Ask yourself these two questions if frustration has replaced emotional intimacy in your marriage
“Whatever I do, it’s never enough!”
Maybe you can relate to this. You’ve had a few issues in your marriage you can’t crack the code on. She asks you to not be so messy, and you’ve responded. Made some changes. But her eye latches onto other details that didn’t even cross your mind.
He stresses over your budget and even though you went out of your way to search for the discounted item, he’s still grumbling. It can feel demotivating.
It’s never enough, or it’s not quite right. Sometimes you feel like you’ll never make him, or her, happy.
You may be onto something there.
We all nod to love, the one essential part. When the love we’re wired for seems lacking in our day-to-day interactions, our frustrations take over. We know love is supposed to be the foundation, though, and we feel the tension.
Your frustrations and mine can linger when we’re caught in mutual complaints. They can gradually overwhelm what you were so excited about at the beginning – your love.
So, maybe you’re right – you won’t make him or her happy. But maybe it’s time to shift your focus.
Where’s the love?
Luke, one of the gospel writers, shows us a compelling contrast in how people show love for others.
We know that Jesus rebuked those who followed God, his contemporaries, for being cold toward others: not celebrating when he healed a person’s debilitating illness, caring more about institutions than the suffering of people, and being hard-hearted toward God. Luke summarized what Jesus said about his current generation like this:
“We played the pipe for you,
and you did not dance.
We sang a dirge,
but you did not cry.”
For John the Baptist came neither eating bread nor drinking wine, and you say, “He has a demon.’ The Son of Man came eating and drinking, and you say, ‘Here is a glutton and a drunkard, a friend of tax collectors and sinners.’
In other words, Jesus describes people who respond with indifference. They’re not responding. They won’t enter into each other’s joy, nor each other’s sorrow.
Whether someone acts one way, or the complete opposite, neither are good enough. They’re critical. Can’t win either way.
Does this sound like any marriage you know?
You may have read this in my writing before. The primary marriage problems I’ve found in the church groups I’ve survey so far are emotional disconnection and lack of intimacy.
I think we would agree that this sounds like a deficit of love. And yet, as Christ followers, we’re meant to be the jars of clay filled with an inexhaustible supply of love.
I’m not here today to write a treatise on love, but I am raising a couple of questions to consider:
Is there a generational cycle you can trace out that might be interfering with your emotional intimacy?
We are a continent of people who have a generational history of dealing with emotional disconnection. I realize that many people globally have dealt with this, especially since the turn of the 20th century. People leaving their community, their families and their country to set off for greener pastures.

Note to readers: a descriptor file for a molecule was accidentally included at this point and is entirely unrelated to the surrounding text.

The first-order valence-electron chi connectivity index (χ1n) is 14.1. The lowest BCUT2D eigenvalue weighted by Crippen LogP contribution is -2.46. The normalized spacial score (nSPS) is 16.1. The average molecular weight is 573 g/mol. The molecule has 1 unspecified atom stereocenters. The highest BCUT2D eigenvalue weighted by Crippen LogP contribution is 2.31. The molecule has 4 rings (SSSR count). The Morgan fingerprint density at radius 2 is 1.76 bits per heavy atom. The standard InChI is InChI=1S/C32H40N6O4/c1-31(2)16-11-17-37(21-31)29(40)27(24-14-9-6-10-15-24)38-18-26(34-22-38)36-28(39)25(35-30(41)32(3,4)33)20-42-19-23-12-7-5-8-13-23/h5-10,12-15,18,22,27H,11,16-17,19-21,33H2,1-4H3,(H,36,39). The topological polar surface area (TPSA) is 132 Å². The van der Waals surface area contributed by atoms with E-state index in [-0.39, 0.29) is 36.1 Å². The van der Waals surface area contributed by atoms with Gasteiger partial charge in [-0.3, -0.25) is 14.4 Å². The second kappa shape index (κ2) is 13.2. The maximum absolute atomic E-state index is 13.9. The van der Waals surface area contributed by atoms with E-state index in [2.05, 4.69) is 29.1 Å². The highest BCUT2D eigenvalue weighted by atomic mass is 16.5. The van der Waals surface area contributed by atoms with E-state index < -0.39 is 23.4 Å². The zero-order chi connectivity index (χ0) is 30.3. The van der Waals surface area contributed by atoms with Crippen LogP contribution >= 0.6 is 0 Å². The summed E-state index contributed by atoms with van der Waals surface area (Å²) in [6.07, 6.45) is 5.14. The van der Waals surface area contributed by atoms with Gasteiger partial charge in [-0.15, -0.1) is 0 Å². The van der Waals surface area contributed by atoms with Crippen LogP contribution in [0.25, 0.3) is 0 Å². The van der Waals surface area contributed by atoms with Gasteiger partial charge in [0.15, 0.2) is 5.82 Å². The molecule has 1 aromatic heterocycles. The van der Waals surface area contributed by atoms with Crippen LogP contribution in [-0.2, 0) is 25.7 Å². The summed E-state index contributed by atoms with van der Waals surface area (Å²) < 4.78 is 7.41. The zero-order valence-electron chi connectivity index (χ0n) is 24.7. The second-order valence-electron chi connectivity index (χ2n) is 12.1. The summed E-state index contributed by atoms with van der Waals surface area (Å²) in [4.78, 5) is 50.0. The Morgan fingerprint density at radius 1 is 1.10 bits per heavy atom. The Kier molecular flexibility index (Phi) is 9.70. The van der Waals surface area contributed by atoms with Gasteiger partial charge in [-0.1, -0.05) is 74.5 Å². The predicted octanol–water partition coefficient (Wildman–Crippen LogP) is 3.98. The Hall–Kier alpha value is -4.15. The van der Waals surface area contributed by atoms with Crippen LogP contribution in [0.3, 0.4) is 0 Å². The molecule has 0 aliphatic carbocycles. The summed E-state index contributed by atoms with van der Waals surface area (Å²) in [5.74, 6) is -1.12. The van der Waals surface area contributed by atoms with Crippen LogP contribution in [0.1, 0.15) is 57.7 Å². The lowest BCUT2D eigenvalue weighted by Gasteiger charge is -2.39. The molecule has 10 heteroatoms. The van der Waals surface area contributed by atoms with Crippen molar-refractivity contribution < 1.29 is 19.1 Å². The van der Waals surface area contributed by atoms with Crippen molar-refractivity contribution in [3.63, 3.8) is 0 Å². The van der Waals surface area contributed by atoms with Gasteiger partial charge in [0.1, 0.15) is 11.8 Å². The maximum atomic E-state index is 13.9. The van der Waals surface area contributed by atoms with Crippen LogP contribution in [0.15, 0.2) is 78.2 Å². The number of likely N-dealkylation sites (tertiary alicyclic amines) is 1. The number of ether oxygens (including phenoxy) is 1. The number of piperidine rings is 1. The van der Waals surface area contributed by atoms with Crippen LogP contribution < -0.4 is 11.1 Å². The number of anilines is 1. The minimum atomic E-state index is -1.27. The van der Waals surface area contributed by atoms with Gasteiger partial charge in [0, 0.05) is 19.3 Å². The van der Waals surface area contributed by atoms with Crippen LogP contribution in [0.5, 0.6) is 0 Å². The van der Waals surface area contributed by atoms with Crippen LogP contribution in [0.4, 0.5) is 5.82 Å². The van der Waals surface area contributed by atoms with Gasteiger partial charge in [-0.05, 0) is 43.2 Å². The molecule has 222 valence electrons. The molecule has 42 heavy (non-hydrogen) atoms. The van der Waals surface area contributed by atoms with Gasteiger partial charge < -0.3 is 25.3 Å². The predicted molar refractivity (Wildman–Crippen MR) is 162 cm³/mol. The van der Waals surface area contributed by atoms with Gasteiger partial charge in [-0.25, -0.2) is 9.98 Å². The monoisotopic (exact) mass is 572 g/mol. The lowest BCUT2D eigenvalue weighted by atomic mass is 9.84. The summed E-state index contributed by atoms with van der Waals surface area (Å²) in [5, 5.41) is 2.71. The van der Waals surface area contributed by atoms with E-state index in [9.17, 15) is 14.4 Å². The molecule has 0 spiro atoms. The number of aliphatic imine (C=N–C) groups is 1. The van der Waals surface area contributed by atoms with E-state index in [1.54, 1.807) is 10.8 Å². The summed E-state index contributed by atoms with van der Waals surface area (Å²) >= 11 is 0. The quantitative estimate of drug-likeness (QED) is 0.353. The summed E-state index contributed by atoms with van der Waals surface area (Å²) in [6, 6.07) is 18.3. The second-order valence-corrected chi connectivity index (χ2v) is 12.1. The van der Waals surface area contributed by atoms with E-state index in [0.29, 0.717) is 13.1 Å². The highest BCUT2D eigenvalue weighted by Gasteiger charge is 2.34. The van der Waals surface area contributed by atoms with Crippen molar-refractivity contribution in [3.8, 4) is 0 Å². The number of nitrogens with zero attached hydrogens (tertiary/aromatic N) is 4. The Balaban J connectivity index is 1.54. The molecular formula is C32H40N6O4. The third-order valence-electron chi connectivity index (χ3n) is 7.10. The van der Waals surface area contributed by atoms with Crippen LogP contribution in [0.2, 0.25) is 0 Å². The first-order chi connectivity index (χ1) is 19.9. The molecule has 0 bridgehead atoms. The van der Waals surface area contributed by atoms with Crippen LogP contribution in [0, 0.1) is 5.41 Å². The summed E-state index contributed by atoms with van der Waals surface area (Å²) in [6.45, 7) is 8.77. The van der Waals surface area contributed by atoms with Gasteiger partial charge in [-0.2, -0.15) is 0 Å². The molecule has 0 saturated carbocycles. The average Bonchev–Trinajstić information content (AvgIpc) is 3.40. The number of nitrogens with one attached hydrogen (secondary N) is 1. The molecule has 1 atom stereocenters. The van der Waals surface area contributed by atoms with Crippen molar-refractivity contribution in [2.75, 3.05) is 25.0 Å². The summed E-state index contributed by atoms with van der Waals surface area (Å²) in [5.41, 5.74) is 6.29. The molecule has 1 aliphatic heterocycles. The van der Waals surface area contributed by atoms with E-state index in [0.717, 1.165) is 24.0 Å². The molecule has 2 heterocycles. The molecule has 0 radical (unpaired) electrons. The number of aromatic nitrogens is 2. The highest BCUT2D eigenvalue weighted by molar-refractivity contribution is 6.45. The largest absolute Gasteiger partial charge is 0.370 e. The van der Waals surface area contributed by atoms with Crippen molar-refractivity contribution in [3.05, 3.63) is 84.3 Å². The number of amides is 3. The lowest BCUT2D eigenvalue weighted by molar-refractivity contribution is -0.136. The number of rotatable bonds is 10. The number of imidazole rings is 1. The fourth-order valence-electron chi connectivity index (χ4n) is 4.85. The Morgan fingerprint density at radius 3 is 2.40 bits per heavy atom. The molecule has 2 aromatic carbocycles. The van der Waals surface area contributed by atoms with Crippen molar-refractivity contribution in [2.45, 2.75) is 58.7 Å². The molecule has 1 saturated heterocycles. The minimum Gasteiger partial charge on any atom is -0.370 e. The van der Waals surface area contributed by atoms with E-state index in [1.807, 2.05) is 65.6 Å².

I’m not saying this is a bad thing; it has opened up opportunities that have saved so many from lives of poverty, the devastation of war or other forms of oppression.
But being torn from a community or loved ones and starting over in a new land has an emotional impact with consequences that may include avoiding, denying, and dismissing one’s own emotions and those of others. This tendency may be passed down from generation to generation.
Are there any generational cycles you need to pay attention to?
Working on your emotional capacity for intimacy in your marriage is one way of bringing love to your marriage. Jesus himself offered the solution to the lack of love in his generation: he promised the Spirit’s supernatural love and power to those who invite Him in.
Ask the Holy Spirit to illuminate your own barriers to emotional intimacy. Talk to your pastor, your small group leader or a Christian counsellor if you suspect you’re facing emotional barriers to intimacy.
What does the alternative to the complaining behaviour Jesus spoke of even look like?
Luke answers this question too, further along in Chapter 7. It looks like extravagant love.
The extravagant love Mary displayed in breaking an alabaster jar of expensive nard – worth about a year’s wages for a labourer at the time. She used it to anoint Jesus feet as her expression of who he was in her eyes – her Love, the One who saw her, deserving of royal title, holy. He was the One who had loved and healed her soul while in everyone else’s eyes, she was unworthy.
The truth is – you will never truly fill the whole of your partner’s heart. And your spouse will never truly fully fill yours.
When our response to God’s love looks more like the love Mary poured out for Jesus, the complaints and the criticisms are displaced. By what? The inbreaking of the other-worldly but yours-for-the-asking love of God.
Jesus invites us to pour out the love and gratitude you feel for him, into the lives of the people around us. So, here’s your assignment: how could you secretly plan to surprise your partner with a wild celebration of your love?
I’d love to hear how it turns out!
 Luke 7: 32-34, NIV
 Luke 7: 36-38, NIV